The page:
34. Swarup, R. et al. Root gravitropism requires lateral root cap and epidermal cells for transport and response to a mobile auxin signal. Nature Cell Biol. 7, 1057–1065 (2005)

    Article  CAS  Google Scholar 

  35. Martinez-Garcia, J. F., Monte, E. & Quail, P. H. A simple, rapid and quantitative method for preparing Arabidopsis protein extracts for immunoblot analysis. Plant J. 20, 251–257 (1999)

    Article  CAS  Google Scholar 

  36. Williams, A. J., Werner-Fraczek, J., Chang, I. F. & Bailey-Serres, J. Regulated phosphorylation of 40S ribosomal protein S6 in root tips of maize. Plant Physiol. 132, 2086–2097 (2003)

    Article  CAS  Google Scholar 

  37. Thompson, J. D., Higgins, D. G. & Gibson, T. J. Clustal-W - Improving the sensitivity of progressive multiple sequence alignment through sequence weighting, position-specific gap penalties and weight matrix choice. Nucleic Acids Res. 22, 4673–4680 (1994)

    Article  CAS  Google Scholar 

  38. Horan, K. et al. Annotating genes of known and unknown function by large-scale coexpression analysis. Plant Physiol. 147, 41–57 (2008)

    Article  CAS  Google Scholar 

Download references


M.J.H., D.J.G., S.G. and C.S.C. were supported by BBSRC grant BB/G010595/1; G.W.B. by a Marie Curie International Incoming Fellowship; N.M.I. by a MARA PhD fellowship from the Malaysian government; S.C.L., T.F. and J.B.-S. by grants NSF IOS-0750811 and NIFA 2008-35100-04528. We thank S. Liddell. Rothamsted Research receives grant-aided support from the BBSRC.

Author information

Authors and Affiliations



D.J.G., M.J.H., J.B.-S., F.C. and F.L.T. conceived and designed experiments. D.J.G., S.C.L., N.M.I., S.G., C.S.C., G.W.B., T.F. and F.C. performed the experiments. D.J.G., S.C.L., N.M.I., S.G., C.S.C., G.W.B., T.F., F.C. M.J.H., J.B-S. and F.L.T. analysed the data. M.J.H., D.J.G. and J.B.-S. wrote the manuscript.

Corresponding authors

Correspondence to Julia Bailey-Serres or Michael J. Holdsworth.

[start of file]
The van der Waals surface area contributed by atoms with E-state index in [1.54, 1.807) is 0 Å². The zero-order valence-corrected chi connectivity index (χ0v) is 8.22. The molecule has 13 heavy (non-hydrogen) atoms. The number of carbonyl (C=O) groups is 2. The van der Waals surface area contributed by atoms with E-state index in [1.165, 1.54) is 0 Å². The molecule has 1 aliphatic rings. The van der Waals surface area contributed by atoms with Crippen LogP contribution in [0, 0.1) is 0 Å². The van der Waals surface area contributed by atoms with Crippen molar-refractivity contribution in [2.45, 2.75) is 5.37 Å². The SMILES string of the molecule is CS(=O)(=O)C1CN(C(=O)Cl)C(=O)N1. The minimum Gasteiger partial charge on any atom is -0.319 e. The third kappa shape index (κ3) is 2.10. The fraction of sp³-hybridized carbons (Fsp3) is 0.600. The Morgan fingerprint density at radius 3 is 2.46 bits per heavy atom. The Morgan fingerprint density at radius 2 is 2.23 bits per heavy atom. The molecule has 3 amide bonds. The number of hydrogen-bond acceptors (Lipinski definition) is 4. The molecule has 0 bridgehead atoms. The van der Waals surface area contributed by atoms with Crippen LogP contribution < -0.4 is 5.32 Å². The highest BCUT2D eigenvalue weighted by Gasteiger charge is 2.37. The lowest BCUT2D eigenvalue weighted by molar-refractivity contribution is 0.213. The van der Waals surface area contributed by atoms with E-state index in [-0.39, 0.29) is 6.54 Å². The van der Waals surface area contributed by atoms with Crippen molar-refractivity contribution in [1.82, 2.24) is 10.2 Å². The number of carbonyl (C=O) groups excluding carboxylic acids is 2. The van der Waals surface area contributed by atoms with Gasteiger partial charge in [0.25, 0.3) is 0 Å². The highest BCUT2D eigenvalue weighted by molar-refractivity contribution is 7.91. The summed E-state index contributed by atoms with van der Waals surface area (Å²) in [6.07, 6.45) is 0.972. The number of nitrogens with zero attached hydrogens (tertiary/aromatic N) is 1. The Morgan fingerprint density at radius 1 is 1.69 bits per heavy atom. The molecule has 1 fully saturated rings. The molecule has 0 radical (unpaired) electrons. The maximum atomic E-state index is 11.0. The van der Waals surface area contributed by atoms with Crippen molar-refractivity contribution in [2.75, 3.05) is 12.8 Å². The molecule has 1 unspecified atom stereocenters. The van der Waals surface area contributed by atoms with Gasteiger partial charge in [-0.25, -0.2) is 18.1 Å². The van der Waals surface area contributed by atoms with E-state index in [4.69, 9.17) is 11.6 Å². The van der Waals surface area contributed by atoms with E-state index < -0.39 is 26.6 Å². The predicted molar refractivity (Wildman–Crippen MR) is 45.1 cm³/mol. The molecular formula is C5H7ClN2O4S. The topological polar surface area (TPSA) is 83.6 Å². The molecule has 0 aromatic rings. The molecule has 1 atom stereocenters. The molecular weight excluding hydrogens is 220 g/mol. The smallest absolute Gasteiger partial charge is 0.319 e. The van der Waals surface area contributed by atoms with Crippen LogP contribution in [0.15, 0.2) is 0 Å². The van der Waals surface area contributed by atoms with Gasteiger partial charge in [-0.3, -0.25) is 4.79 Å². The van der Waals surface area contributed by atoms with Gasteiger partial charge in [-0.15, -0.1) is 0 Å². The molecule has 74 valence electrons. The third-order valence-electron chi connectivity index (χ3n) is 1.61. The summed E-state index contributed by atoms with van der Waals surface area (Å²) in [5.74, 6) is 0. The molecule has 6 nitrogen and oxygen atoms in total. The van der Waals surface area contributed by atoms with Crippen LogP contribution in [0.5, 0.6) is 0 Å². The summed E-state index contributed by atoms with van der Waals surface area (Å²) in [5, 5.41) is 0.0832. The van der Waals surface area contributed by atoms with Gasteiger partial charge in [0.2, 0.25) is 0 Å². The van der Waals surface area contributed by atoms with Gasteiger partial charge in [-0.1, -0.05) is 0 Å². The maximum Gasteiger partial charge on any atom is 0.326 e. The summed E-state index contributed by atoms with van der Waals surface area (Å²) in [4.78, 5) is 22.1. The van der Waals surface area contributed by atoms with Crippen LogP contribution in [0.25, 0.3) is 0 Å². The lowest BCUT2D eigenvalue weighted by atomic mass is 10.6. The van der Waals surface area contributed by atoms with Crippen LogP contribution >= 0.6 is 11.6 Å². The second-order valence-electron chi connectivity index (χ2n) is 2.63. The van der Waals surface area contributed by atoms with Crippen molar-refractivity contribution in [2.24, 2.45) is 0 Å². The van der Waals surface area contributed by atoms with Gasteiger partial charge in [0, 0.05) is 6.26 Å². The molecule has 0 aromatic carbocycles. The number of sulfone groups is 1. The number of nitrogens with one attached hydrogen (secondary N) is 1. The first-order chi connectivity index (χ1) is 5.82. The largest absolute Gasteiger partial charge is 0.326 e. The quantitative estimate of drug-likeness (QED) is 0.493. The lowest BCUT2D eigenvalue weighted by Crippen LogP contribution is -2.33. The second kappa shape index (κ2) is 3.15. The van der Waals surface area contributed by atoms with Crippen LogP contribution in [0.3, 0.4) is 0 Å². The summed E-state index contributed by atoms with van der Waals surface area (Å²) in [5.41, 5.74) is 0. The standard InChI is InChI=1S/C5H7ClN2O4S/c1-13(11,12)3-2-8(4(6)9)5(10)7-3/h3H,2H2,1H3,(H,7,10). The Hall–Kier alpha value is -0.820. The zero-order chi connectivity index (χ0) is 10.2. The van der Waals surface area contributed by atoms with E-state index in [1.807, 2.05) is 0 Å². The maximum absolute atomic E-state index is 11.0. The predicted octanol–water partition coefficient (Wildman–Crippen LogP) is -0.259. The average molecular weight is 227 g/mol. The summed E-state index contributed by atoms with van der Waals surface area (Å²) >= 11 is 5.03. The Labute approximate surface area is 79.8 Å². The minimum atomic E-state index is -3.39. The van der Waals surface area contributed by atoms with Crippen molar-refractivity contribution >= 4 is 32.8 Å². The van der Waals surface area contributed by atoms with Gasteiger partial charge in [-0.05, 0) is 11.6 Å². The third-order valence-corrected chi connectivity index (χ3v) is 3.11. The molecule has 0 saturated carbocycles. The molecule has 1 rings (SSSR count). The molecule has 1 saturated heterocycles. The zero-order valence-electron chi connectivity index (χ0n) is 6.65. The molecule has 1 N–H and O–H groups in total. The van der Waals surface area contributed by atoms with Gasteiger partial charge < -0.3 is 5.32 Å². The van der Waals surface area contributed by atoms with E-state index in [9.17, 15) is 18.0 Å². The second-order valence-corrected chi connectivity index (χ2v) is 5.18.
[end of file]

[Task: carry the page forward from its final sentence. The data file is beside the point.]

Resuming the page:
Ethics declarations

Competing interests

The authors declare no competing financial interests.

Supplementary information

Supplementary Figures

The file contains Supplementary Figures 1-5 with legends. (PDF 718 kb)

Supplementary Table 1

This file contains microarray data comparing gene expression in Col-0 (WT), prt6-1 and ate1-2 ate2-1 mutants. (XLS 310 kb)

Supplementary Table 2

This file contains a list of oligonucleotide primers used in this study. (XLS 14 kb)

PowerPoint slides

Rights and permissions

Reprints and permissions

About this article

Cite this article

Gibbs, D., Lee, S., Md Isa, N. et al. Homeostatic response to hypoxia is regulated by the N-end rule pathway in plants. Nature 479, 415–418 (2011).

Download citation

  • Received:

  • Accepted:

  • Published:

  • Issue Date:

  • DOI:

This article is cited by


By submitting a comment you agree to abide by our Terms and Community Guidelines. If you find something abusive or that does not comply with our terms or guidelines please flag it as inappropriate.


Quick links

Nature Briefing

Sign up for the Nature Briefing newsletter — what matters in science, free to your inbox daily.

Get the most important science stories of the day, free in your inbox. Sign up for Nature Briefing